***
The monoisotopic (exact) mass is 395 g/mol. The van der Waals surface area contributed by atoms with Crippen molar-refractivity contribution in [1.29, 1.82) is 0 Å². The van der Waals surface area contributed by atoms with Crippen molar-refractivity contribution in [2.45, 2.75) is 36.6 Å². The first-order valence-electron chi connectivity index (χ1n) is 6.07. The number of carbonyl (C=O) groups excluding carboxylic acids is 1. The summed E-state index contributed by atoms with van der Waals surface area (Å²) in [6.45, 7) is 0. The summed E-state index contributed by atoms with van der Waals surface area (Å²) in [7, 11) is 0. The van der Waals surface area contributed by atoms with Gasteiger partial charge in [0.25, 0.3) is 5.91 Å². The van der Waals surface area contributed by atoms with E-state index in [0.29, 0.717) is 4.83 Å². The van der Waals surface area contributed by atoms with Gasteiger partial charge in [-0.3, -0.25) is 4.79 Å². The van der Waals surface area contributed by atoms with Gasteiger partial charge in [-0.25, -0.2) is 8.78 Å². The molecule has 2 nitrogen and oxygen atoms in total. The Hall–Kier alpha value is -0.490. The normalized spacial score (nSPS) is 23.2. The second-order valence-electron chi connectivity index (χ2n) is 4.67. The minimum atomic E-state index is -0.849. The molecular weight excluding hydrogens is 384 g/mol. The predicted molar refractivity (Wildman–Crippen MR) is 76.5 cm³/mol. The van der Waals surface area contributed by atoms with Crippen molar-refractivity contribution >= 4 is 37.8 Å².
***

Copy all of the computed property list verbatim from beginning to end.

The monoisotopic (exact) mass is 395 g/mol. The van der Waals surface area contributed by atoms with Crippen molar-refractivity contribution in [1.29, 1.82) is 0 Å². The van der Waals surface area contributed by atoms with Crippen molar-refractivity contribution in [2.45, 2.75) is 36.6 Å². The first-order valence-electron chi connectivity index (χ1n) is 6.07. The number of carbonyl (C=O) groups excluding carboxylic acids is 1. The summed E-state index contributed by atoms with van der Waals surface area (Å²) in [6.45, 7) is 0. The summed E-state index contributed by atoms with van der Waals surface area (Å²) in [7, 11) is 0. The van der Waals surface area contributed by atoms with Gasteiger partial charge in [0.25, 0.3) is 5.91 Å². The van der Waals surface area contributed by atoms with E-state index in [0.29, 0.717) is 4.83 Å². The van der Waals surface area contributed by atoms with Gasteiger partial charge in [-0.3, -0.25) is 4.79 Å². The van der Waals surface area contributed by atoms with Gasteiger partial charge in [-0.25, -0.2) is 8.78 Å². The molecule has 2 nitrogen and oxygen atoms in total. The Hall–Kier alpha value is -0.490. The normalized spacial score (nSPS) is 23.2. The second-order valence-electron chi connectivity index (χ2n) is 4.67. The minimum atomic E-state index is -0.849. The molecular weight excluding hydrogens is 384 g/mol. The predicted molar refractivity (Wildman–Crippen MR) is 76.5 cm³/mol. The van der Waals surface area contributed by atoms with Crippen molar-refractivity contribution >= 4 is 37.8 Å².